A common question that we all ask whenever we meet someone new in a social setting is “what do you do?” This seemingly innocuous question always makes me brace myself for the inevitable exchange that will follow. When I say that I am an environmental attorney, the next question is almost always whether I work for the “good” or “bad” guys. The clear assumption in this question is that environmental advocacy groups are “good,” while industry parties are “bad.” But is this issue really that black and white? Based on my experience, no. The issue is far from being that simplistic.
In this cocktail party parlance, I would be deemed to be on the side of the bad guys. My clients generate electricity, mine coal, drill for oil and gas, and manufacture things. All of these activities impact the environment, but they also provide our society with things we need and use every day—not just want, but need. So how can this be considered bad? I believe the idea stems at least in part from a misperception that these companies are some type of mustache-twirling villain, plotting how to make more money while dumping tons of toxic pollution into the environment. In the nearly 20 years that I have been practicing environmental law, I have never once found this to be the case. To the contrary, my clients all care greatly about ensuring that they are in compliance with all environmental regulations, and I have never had a client tell me that they don’t care about the environment.
It is true, however, that my clients sometimes challenge environmental regulations and that I assist them in doing that. Is this what makes them—and by association, me—“bad”? I suppose if one looks at this issue very superficially that might seem to be the case. But again, the issue is much more complex than that. If an environmental regulation violates the law, should the parties subject to the regulation simply accept it? Does the fact that the unlawful regulation is designed to protect the environment mean that we should look the other way?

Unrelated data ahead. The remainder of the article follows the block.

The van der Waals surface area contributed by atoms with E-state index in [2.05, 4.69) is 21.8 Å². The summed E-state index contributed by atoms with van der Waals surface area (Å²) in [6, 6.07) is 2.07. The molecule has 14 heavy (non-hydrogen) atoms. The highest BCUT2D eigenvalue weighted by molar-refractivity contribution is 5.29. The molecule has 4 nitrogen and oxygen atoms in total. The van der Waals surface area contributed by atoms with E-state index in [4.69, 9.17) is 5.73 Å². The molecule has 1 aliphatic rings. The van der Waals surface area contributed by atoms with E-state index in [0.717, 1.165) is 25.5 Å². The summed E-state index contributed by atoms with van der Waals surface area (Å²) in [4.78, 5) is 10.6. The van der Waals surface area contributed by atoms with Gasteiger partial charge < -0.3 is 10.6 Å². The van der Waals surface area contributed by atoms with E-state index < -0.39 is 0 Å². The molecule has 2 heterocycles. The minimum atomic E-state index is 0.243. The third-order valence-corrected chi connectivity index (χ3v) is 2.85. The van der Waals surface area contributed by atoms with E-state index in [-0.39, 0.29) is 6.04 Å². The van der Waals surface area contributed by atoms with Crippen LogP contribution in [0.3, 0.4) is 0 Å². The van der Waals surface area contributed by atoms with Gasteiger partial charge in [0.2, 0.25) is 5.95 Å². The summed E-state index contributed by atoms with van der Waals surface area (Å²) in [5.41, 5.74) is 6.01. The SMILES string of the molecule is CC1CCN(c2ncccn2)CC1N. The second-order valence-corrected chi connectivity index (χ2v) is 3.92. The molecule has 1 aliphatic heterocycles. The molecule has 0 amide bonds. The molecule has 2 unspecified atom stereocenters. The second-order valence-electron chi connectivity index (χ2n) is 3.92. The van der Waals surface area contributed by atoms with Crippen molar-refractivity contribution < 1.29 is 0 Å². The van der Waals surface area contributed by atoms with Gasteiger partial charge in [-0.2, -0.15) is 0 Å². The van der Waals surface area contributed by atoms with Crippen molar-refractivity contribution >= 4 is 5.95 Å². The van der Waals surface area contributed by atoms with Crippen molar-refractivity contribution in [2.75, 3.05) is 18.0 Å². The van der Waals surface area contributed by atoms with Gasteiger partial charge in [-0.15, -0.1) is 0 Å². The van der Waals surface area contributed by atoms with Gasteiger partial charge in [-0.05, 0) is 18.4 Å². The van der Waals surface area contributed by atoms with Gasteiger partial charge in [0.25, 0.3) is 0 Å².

If you take the hypothetical out of the environmental arena, it becomes clearer. Assume that a law is passed that says that people in high-crime areas can be pulled over randomly on the street and searched for weapons and drugs. The purpose of the law is good—it will help eliminate crime and reduce the drug trade. But the law violates one of the fundamental protections provided to us by the Constitution, which is the prohibition on unlawful searches and seizures. Are persons who challenge such a law evil promoters of crime and drugs? Most everyone can understand the more fundamental nature of the challenge and the danger of surrendering our constitutional principles, even for a laudable goal.
Environmental regulations are also challenged sometimes because the cost exceeds what can be justified under the applicable law. Does this mean that the persons challenging them are greedy and don’t care about the environment? This is yet another issue that is not as simple as it appears at first blush. If the law requires cost to be considered, and an environmental regulation fails that test because its cost is great while the environmental benefits that it yields are small, should it be implemented? For some people, no amount of money is too much to spend protecting the environment. Yet, the law often dictates that a balance must be struck. And it cannot be disputed that costly environmental regulation affects all of society through increased costs of electricity, fuel, and goods and services.
The bottom line is that the question of whether I work for the good guys or bad guys cannot be discussed in such stark terms. We as a society need to engage in a broader discussion of the balancing that is required between environmental protection, which the vast majority of us agree is necessary, the costs (monetary and otherwise) that such protection entails, and—given that we do not live in a society of unlimited resources—the need or opportunity to invest in other worthwhile societal objectives. The idea that such issues can be boiled down to black and white, good versus evil, ignores their true complexity.